• This is a relatively inexpensive drug. It is usually given once daily, after the initial loading dose over the first 5 days.
  • Blood level checks are required to maintain therapeutic range and monitor for toxicity. Recommendations are at 3 weeks, 3 months and then every 6 months.  Monitoring the diet is important while taking this medication. Salt consumption should be kept to a minimum. Your vet will give more detail if this is the drug of choice.
  • Adverse effects – sedation, possible wobbly gait.

3) Zonisamide

  • This is now available as a generic and more affordable, but more expensive than phenobarbital and potassium bromide. It is given twice daily. There is no required blood level testing or blood work monitoring parameters required.
  • Side effects are less common than the other medications above.

4) Levetiracetam  (Keppra)

  • Not metabolized in liver.  More expensive than phenobarbital and potassium bromide; can be more expensive than Zonisamide.
  • Requires THREE times a day dosing, as it clears the system within about 6-8 hours.
  • There is no required blood level testing or blood work monitoring parameters required.
  • Side effects are less common than the other medications above.  Considered a very safe drug for dogs and cats.

5) Other medications

These are usually selected if the above listed medications are ineffective or not tolerated. They are often cost prohibitive and require 3 times daily dosing. Seek a veterinarian opinion as needed.

How do I know my pet is controlled? Or how often should I expect seizures?

We consider a patient “controlled” in seizure management if they have less than 1 seizure every 8-12 weeks (less than 1 seizure every 2-3 months). If your pet is experiencing seizures more frequently than this, we advise consultation with a veterinarian. Your pet may need a dose change, or even multidrug therapy (more than one medication). Consult a veterinarian before altering any medications!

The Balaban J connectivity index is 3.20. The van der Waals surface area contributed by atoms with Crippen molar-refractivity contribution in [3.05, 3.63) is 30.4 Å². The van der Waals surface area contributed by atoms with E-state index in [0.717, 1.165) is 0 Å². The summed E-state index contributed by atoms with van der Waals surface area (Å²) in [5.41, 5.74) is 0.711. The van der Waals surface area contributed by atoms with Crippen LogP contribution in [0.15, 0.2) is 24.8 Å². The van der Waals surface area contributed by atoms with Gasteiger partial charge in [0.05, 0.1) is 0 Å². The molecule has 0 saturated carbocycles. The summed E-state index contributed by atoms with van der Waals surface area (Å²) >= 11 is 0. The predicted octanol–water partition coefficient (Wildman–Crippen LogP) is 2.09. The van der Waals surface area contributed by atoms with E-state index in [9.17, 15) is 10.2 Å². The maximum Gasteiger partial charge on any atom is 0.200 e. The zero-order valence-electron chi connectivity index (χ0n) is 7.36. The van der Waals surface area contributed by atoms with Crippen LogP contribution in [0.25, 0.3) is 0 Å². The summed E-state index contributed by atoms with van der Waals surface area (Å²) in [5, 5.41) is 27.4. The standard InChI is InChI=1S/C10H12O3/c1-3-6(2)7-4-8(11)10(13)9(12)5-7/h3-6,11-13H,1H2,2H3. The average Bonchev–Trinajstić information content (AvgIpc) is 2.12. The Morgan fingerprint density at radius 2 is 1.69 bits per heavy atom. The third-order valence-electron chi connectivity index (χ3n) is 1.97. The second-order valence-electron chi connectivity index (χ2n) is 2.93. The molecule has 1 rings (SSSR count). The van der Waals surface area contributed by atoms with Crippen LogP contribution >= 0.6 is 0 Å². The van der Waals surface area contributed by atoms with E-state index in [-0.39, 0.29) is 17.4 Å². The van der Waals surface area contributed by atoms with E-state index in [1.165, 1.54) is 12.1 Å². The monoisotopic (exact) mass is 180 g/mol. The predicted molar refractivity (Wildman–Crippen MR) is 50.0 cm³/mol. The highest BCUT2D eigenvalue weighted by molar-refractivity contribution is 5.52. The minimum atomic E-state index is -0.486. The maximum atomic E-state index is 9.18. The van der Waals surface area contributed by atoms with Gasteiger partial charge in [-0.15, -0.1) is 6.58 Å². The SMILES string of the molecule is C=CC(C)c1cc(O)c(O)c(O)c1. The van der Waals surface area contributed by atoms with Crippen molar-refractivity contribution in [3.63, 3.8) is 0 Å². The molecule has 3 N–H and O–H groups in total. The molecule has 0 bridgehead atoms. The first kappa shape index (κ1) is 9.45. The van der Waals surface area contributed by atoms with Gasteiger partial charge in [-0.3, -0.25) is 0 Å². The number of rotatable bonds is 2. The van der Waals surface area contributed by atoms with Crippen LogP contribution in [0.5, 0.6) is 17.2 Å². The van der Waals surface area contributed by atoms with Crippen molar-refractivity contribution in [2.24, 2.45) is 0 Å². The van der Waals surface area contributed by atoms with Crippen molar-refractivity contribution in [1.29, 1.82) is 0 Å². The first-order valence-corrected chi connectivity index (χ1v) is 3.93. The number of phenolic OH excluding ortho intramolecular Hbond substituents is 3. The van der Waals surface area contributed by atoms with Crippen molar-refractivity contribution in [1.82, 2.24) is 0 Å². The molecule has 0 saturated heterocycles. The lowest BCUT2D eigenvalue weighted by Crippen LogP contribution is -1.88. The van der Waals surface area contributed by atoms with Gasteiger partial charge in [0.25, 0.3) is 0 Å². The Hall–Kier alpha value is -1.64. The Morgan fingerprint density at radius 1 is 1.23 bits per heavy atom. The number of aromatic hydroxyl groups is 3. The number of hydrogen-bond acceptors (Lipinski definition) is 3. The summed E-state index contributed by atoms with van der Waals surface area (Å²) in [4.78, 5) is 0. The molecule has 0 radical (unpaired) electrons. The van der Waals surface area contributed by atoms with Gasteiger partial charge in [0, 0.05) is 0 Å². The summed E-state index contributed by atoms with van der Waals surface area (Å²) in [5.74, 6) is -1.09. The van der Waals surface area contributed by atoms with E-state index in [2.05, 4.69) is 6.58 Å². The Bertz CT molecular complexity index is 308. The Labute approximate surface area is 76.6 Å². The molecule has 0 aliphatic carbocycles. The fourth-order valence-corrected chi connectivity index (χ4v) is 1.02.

What can I do at home if my pet seizures?

  • Pets will often urinate or defecate when seizuring.   You can clean this area and your pet after the seizure is over.
  • DO NOT put your fingers or hand in or near the mouth! Sometimes, pets will bite their tongue or cheek, causing bleeding. They may accidentally bite you if you attempt to “help” them.
  • You may talk to them, comfort them with your voice, or pet them.   You can place a blanket or towel near the head, in attempt to prevent injury to themselves. If they are on a bed, where they can fall off, place them on the floor (if possible) or attempt to confine them with pillows so they cannot fall. Be sure they are away from stairs, where they could injure themselves, as well.
  • Do not attempt to give your pet any medication in the mouth while seizuring. Please call a vet if you have any question.

What is an Emergency?

We advise to seek veterinary care if your pet has more than 3 seizures in a 24 hour period, any seizure lasting longer than 5 minutes in one period, or is “clustering” (seizure activity lasting longer than 5 minutes in one period). Also, when they have multiple seizures back to back, or cannot come out of a seizure. If they have a seizure lasting longer than 10 minutes, this is an emergency!